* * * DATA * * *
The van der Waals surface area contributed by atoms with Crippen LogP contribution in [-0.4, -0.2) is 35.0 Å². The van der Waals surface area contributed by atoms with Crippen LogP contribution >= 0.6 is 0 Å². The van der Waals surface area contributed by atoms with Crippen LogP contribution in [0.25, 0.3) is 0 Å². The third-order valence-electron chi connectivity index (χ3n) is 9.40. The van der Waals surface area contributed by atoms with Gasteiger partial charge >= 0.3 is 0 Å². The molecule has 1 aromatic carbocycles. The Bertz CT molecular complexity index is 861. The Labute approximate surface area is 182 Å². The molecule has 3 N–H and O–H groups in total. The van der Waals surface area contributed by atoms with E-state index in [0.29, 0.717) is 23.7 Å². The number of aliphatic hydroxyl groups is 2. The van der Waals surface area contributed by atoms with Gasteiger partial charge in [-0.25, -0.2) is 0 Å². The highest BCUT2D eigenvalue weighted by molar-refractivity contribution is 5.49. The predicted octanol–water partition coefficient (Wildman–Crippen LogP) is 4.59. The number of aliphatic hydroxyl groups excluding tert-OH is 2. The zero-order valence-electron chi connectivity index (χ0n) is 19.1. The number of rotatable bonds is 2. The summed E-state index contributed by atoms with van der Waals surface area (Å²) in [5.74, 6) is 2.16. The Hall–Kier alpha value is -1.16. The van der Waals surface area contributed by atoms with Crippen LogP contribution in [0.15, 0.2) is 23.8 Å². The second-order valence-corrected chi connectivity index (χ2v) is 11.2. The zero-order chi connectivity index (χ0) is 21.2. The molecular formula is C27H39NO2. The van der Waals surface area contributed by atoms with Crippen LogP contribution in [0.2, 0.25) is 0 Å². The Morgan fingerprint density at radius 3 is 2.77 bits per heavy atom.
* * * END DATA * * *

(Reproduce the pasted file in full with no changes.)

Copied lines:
The van der Waals surface area contributed by atoms with Crippen LogP contribution in [-0.4, -0.2) is 35.0 Å². The van der Waals surface area contributed by atoms with Crippen LogP contribution >= 0.6 is 0 Å². The van der Waals surface area contributed by atoms with Crippen LogP contribution in [0.25, 0.3) is 0 Å². The third-order valence-electron chi connectivity index (χ3n) is 9.40. The van der Waals surface area contributed by atoms with Gasteiger partial charge >= 0.3 is 0 Å². The molecule has 1 aromatic carbocycles. The Bertz CT molecular complexity index is 861. The Labute approximate surface area is 182 Å². The molecule has 3 N–H and O–H groups in total. The van der Waals surface area contributed by atoms with E-state index in [0.29, 0.717) is 23.7 Å². The number of aliphatic hydroxyl groups is 2. The van der Waals surface area contributed by atoms with Gasteiger partial charge in [-0.25, -0.2) is 0 Å². The highest BCUT2D eigenvalue weighted by molar-refractivity contribution is 5.49. The predicted octanol–water partition coefficient (Wildman–Crippen LogP) is 4.59. The number of aliphatic hydroxyl groups excluding tert-OH is 2. The zero-order valence-electron chi connectivity index (χ0n) is 19.1. The number of rotatable bonds is 2. The summed E-state index contributed by atoms with van der Waals surface area (Å²) in [5.74, 6) is 2.16. The Hall–Kier alpha value is -1.16. The van der Waals surface area contributed by atoms with Crippen LogP contribution in [0.15, 0.2) is 23.8 Å². The second-order valence-corrected chi connectivity index (χ2v) is 11.2. The zero-order chi connectivity index (χ0) is 21.2. The molecular formula is C27H39NO2. The van der Waals surface area contributed by atoms with Crippen LogP contribution in [0.2, 0.25) is 0 Å². The Morgan fingerprint density at radius 3 is 2.77 bits per heavy atom.